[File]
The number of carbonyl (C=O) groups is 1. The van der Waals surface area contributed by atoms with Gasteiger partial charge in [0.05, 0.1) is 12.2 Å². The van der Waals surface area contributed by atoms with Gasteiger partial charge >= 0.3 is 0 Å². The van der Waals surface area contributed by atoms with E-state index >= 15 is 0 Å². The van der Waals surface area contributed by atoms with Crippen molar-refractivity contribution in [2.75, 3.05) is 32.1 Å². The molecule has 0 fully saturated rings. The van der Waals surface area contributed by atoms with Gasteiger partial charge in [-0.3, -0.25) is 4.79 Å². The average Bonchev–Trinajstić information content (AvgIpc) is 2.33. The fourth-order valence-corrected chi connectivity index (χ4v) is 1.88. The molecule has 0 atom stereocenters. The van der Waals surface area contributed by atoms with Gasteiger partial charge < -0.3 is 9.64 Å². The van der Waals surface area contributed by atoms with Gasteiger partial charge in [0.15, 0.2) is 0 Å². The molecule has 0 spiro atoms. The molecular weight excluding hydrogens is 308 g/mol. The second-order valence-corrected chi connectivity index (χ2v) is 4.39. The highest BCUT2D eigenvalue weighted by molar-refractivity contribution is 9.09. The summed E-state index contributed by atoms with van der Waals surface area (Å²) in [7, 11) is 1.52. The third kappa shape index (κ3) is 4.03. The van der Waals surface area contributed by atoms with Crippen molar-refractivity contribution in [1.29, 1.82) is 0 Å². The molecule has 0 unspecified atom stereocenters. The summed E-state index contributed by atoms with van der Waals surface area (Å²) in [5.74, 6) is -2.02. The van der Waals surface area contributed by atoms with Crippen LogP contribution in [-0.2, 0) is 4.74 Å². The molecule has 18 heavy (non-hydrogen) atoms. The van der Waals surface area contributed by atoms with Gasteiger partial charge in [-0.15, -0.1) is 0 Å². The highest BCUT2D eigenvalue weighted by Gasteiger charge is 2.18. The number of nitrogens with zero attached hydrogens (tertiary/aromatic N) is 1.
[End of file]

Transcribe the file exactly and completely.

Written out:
The number of carbonyl (C=O) groups is 1. The van der Waals surface area contributed by atoms with Gasteiger partial charge in [0.05, 0.1) is 12.2 Å². The van der Waals surface area contributed by atoms with Gasteiger partial charge >= 0.3 is 0 Å². The van der Waals surface area contributed by atoms with E-state index >= 15 is 0 Å². The van der Waals surface area contributed by atoms with Crippen molar-refractivity contribution in [2.75, 3.05) is 32.1 Å². The molecule has 0 fully saturated rings. The van der Waals surface area contributed by atoms with Gasteiger partial charge in [-0.3, -0.25) is 4.79 Å². The average Bonchev–Trinajstić information content (AvgIpc) is 2.33. The fourth-order valence-corrected chi connectivity index (χ4v) is 1.88. The molecule has 0 atom stereocenters. The van der Waals surface area contributed by atoms with Gasteiger partial charge < -0.3 is 9.64 Å². The van der Waals surface area contributed by atoms with Gasteiger partial charge in [0.15, 0.2) is 0 Å². The molecule has 0 spiro atoms. The molecular weight excluding hydrogens is 308 g/mol. The second-order valence-corrected chi connectivity index (χ2v) is 4.39. The highest BCUT2D eigenvalue weighted by molar-refractivity contribution is 9.09. The summed E-state index contributed by atoms with van der Waals surface area (Å²) in [7, 11) is 1.52. The third kappa shape index (κ3) is 4.03. The van der Waals surface area contributed by atoms with Crippen molar-refractivity contribution in [1.29, 1.82) is 0 Å². The molecule has 0 unspecified atom stereocenters. The summed E-state index contributed by atoms with van der Waals surface area (Å²) in [5.74, 6) is -2.02. The van der Waals surface area contributed by atoms with Crippen LogP contribution in [-0.2, 0) is 4.74 Å². The molecule has 18 heavy (non-hydrogen) atoms. The van der Waals surface area contributed by atoms with Gasteiger partial charge in [-0.15, -0.1) is 0 Å². The highest BCUT2D eigenvalue weighted by Gasteiger charge is 2.18. The number of nitrogens with zero attached hydrogens (tertiary/aromatic N) is 1.